Knife safety is another important subject to discuss and periodically review. There are some great videos online that teach kids how to use knives safely (which are even good reviews for adults). Younger children or those with less kitchen experience can use blunt knives to cut soft foods or you can purchase some sturdy serrated plastic knives. Knife guards are also available that are held with the non-dominant hand to safely secure food while cutting. Children should be reminded never to put a sharp knife in the soapy water used for washing, as it can be dangerous.

Safety around the use of the stove and oven is another important discussion. Keep oven mitts visible as a reminder to use them. Emphasize turning off these appliances as soon as they are done using them.

Kid-Friendly Recipes

The recipes you choose to have the children make should be appropriate for the age and experience of the child. Let’s look at some kid-friendly recipe ideas. Baked goods are always a hit – quick breads, muffins, scones, pancake/waffle batter, soft pretzels or other yeast breads/rolls.

One-dish meals might include soups, stews, chili, a veggie pizza on whole grain dough, a stir fry, pasta dishes like lasagna or stuffed shells, egg dishes like scrambled eggs, omelets, or a crust-less quiche. How about burritos, tacos, or quesadillas? Kids have fun shaping foods like meatballs or turkey burgers. They might enjoy mashing up ingredients for guacamole or hummus to eat with raw veggies. Kale chips are another easy recipe that can encourage veggie intake.

Children of all ages can help put together sandwiches, pita pockets, or wraps. Young children like using cookie cutters to turn their sandwiches into fun shapes. Cookie cutters can also be used to make “egg in a hole” – cut a shape in the middle of a slice of bread, lay the bread in an oiled or non-stick pan, crack a whole or scrambled egg into the opening, and cook on both sides until the egg is cooked through.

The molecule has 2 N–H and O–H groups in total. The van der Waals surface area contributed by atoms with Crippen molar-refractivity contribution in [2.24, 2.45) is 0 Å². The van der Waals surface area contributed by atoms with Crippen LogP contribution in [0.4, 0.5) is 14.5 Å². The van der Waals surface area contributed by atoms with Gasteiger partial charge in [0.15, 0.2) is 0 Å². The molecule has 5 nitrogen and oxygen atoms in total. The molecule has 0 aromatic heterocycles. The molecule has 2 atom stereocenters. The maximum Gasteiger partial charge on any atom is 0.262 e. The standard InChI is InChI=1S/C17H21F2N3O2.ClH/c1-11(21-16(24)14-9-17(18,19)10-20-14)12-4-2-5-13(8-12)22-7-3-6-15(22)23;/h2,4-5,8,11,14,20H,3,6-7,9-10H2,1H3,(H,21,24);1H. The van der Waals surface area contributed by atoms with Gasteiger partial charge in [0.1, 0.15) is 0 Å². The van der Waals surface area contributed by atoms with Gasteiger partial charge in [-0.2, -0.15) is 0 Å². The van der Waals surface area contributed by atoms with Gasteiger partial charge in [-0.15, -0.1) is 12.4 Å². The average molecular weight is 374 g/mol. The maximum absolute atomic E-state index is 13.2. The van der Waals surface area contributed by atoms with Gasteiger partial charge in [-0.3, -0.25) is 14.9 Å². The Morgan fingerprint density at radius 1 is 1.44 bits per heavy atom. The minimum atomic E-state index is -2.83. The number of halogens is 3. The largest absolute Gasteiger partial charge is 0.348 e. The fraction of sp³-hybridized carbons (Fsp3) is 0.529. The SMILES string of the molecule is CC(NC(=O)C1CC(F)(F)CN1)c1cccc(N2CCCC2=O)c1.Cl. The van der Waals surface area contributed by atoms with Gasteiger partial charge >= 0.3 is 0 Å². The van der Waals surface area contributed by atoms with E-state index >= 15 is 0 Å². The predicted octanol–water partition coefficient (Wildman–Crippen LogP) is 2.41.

Making the ingredients for and rolling up California rolls can be great fun. Kids also love to create their own special formula for a smoothie in the blender. Have them make granola or a personalized healthy trail mix. These can be layered in a yogurt and fruit parfait as a healthy dessert.

So, find opportunities to get the kids you know into the kitchen. It can provide a fun project, as well as a chance to teach them some great life skills and nutrition tips while sharing quality time together!

Pam Stuppy, MS, RD, CSSD, LD is a registered, licensed dietitian with nutrition counseling offices in York, ME and Portsmouth, NH. She has also been the nutritionist for Phillips Exeter Academy, presents workshops nationally, and provides guidance in sports nutrition.

Looking for more recipes for kids? Download the Caribu app to find dozens of kid-friendly cookbooks, and prepare some meals together in a virtual playdate! You can also take a look at all of the ‘Fun With Food’ books in this week’s #CampCaribu selection. Connect with the kids in your family on a Caribu Video-Call, and enjoy reading and cooking together.

You can read the original article on Fosters.

Pam Stuppy, Cooking With Kids: Life Lessons Abound In The Kitchen, July 15, 2020,